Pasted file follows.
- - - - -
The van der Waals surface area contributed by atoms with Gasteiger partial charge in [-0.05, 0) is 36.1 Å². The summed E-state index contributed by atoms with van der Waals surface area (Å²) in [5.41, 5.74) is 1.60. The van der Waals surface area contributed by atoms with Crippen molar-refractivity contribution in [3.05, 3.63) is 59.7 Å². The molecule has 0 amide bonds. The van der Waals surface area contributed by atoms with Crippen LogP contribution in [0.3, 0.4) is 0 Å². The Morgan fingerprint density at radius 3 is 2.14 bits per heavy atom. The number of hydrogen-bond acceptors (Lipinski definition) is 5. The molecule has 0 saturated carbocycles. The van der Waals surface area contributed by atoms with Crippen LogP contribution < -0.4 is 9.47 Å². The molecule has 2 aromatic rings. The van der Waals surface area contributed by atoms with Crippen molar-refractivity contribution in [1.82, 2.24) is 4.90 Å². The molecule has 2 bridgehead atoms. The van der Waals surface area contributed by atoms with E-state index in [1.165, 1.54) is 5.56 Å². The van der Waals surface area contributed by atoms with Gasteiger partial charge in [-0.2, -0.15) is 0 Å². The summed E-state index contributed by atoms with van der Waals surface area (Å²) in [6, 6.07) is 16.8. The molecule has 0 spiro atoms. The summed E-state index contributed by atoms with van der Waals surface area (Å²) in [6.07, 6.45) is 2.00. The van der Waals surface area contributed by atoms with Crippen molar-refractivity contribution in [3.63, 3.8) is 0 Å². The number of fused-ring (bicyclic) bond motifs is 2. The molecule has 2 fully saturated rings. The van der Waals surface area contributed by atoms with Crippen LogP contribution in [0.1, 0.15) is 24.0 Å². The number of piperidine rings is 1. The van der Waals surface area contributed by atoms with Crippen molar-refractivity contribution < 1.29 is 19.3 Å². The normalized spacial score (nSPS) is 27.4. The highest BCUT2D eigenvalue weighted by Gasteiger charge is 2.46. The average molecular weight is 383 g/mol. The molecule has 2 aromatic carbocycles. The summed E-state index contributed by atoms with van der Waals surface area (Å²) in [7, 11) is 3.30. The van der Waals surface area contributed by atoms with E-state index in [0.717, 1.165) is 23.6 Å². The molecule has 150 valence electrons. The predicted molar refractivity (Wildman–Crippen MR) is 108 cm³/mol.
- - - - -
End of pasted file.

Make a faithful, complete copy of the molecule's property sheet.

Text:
The van der Waals surface area contributed by atoms with Gasteiger partial charge in [-0.05, 0) is 36.1 Å². The summed E-state index contributed by atoms with van der Waals surface area (Å²) in [5.41, 5.74) is 1.60. The van der Waals surface area contributed by atoms with Crippen molar-refractivity contribution in [3.05, 3.63) is 59.7 Å². The molecule has 0 amide bonds. The van der Waals surface area contributed by atoms with Crippen LogP contribution in [0.3, 0.4) is 0 Å². The Morgan fingerprint density at radius 3 is 2.14 bits per heavy atom. The number of hydrogen-bond acceptors (Lipinski definition) is 5. The molecule has 0 saturated carbocycles. The van der Waals surface area contributed by atoms with Crippen LogP contribution < -0.4 is 9.47 Å². The molecule has 2 aromatic rings. The van der Waals surface area contributed by atoms with Crippen molar-refractivity contribution in [1.82, 2.24) is 4.90 Å². The molecule has 2 bridgehead atoms. The van der Waals surface area contributed by atoms with E-state index in [1.165, 1.54) is 5.56 Å². The van der Waals surface area contributed by atoms with Gasteiger partial charge in [-0.2, -0.15) is 0 Å². The summed E-state index contributed by atoms with van der Waals surface area (Å²) in [6, 6.07) is 16.8. The molecule has 0 spiro atoms. The summed E-state index contributed by atoms with van der Waals surface area (Å²) in [6.07, 6.45) is 2.00. The van der Waals surface area contributed by atoms with Crippen molar-refractivity contribution in [3.63, 3.8) is 0 Å². The number of fused-ring (bicyclic) bond motifs is 2. The molecule has 2 fully saturated rings. The van der Waals surface area contributed by atoms with Crippen LogP contribution in [0.1, 0.15) is 24.0 Å². The number of piperidine rings is 1. The van der Waals surface area contributed by atoms with Crippen molar-refractivity contribution < 1.29 is 19.3 Å². The normalized spacial score (nSPS) is 27.4. The highest BCUT2D eigenvalue weighted by Gasteiger charge is 2.46. The average molecular weight is 383 g/mol. The molecule has 2 aromatic carbocycles. The summed E-state index contributed by atoms with van der Waals surface area (Å²) in [7, 11) is 3.30. The van der Waals surface area contributed by atoms with E-state index in [0.717, 1.165) is 23.6 Å². The molecule has 150 valence electrons. The predicted molar refractivity (Wildman–Crippen MR) is 108 cm³/mol.